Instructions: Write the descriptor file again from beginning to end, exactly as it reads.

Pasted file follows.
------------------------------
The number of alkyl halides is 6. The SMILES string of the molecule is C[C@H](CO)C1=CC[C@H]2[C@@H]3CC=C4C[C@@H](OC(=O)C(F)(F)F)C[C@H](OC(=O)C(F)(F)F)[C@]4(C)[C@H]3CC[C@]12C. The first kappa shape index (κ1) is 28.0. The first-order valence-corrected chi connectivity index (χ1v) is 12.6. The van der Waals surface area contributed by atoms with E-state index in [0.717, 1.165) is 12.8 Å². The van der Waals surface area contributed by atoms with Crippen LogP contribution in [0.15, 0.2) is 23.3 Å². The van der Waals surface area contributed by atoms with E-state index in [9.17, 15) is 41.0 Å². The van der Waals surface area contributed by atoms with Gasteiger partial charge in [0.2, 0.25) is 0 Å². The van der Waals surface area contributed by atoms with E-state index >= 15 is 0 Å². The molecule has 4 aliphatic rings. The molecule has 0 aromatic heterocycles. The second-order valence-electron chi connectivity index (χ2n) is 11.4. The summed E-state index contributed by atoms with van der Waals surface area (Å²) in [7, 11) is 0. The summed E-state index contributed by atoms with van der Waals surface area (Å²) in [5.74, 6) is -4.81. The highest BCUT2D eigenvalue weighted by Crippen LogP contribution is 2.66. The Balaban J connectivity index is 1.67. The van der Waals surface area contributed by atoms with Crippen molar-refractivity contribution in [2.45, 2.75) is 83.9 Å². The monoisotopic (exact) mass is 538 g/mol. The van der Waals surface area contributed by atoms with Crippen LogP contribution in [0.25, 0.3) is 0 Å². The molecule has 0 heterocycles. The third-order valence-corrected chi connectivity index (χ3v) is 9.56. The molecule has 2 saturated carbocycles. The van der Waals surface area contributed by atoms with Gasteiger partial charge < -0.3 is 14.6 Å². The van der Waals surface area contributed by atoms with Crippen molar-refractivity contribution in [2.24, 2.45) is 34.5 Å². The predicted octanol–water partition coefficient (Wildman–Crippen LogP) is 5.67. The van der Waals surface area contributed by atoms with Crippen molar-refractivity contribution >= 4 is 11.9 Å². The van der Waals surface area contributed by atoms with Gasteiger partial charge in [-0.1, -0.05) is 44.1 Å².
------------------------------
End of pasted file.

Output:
The number of alkyl halides is 6. The SMILES string of the molecule is C[C@H](CO)C1=CC[C@H]2[C@@H]3CC=C4C[C@@H](OC(=O)C(F)(F)F)C[C@H](OC(=O)C(F)(F)F)[C@]4(C)[C@H]3CC[C@]12C. The first kappa shape index (κ1) is 28.0. The first-order valence-corrected chi connectivity index (χ1v) is 12.6. The van der Waals surface area contributed by atoms with E-state index in [0.717, 1.165) is 12.8 Å². The van der Waals surface area contributed by atoms with Crippen LogP contribution in [0.15, 0.2) is 23.3 Å². The van der Waals surface area contributed by atoms with E-state index in [9.17, 15) is 41.0 Å². The van der Waals surface area contributed by atoms with Gasteiger partial charge in [0.2, 0.25) is 0 Å². The van der Waals surface area contributed by atoms with E-state index >= 15 is 0 Å². The molecule has 4 aliphatic rings. The molecule has 0 aromatic heterocycles. The second-order valence-electron chi connectivity index (χ2n) is 11.4. The summed E-state index contributed by atoms with van der Waals surface area (Å²) in [7, 11) is 0. The summed E-state index contributed by atoms with van der Waals surface area (Å²) in [5.74, 6) is -4.81. The highest BCUT2D eigenvalue weighted by Crippen LogP contribution is 2.66. The Balaban J connectivity index is 1.67. The van der Waals surface area contributed by atoms with Crippen molar-refractivity contribution in [2.45, 2.75) is 83.9 Å². The monoisotopic (exact) mass is 538 g/mol. The van der Waals surface area contributed by atoms with Crippen LogP contribution in [0.25, 0.3) is 0 Å². The molecule has 0 heterocycles. The third-order valence-corrected chi connectivity index (χ3v) is 9.56. The molecule has 2 saturated carbocycles. The van der Waals surface area contributed by atoms with Gasteiger partial charge < -0.3 is 14.6 Å². The van der Waals surface area contributed by atoms with Crippen molar-refractivity contribution in [2.24, 2.45) is 34.5 Å². The predicted octanol–water partition coefficient (Wildman–Crippen LogP) is 5.67. The van der Waals surface area contributed by atoms with Crippen molar-refractivity contribution >= 4 is 11.9 Å². The van der Waals surface area contributed by atoms with Gasteiger partial charge in [-0.1, -0.05) is 44.1 Å².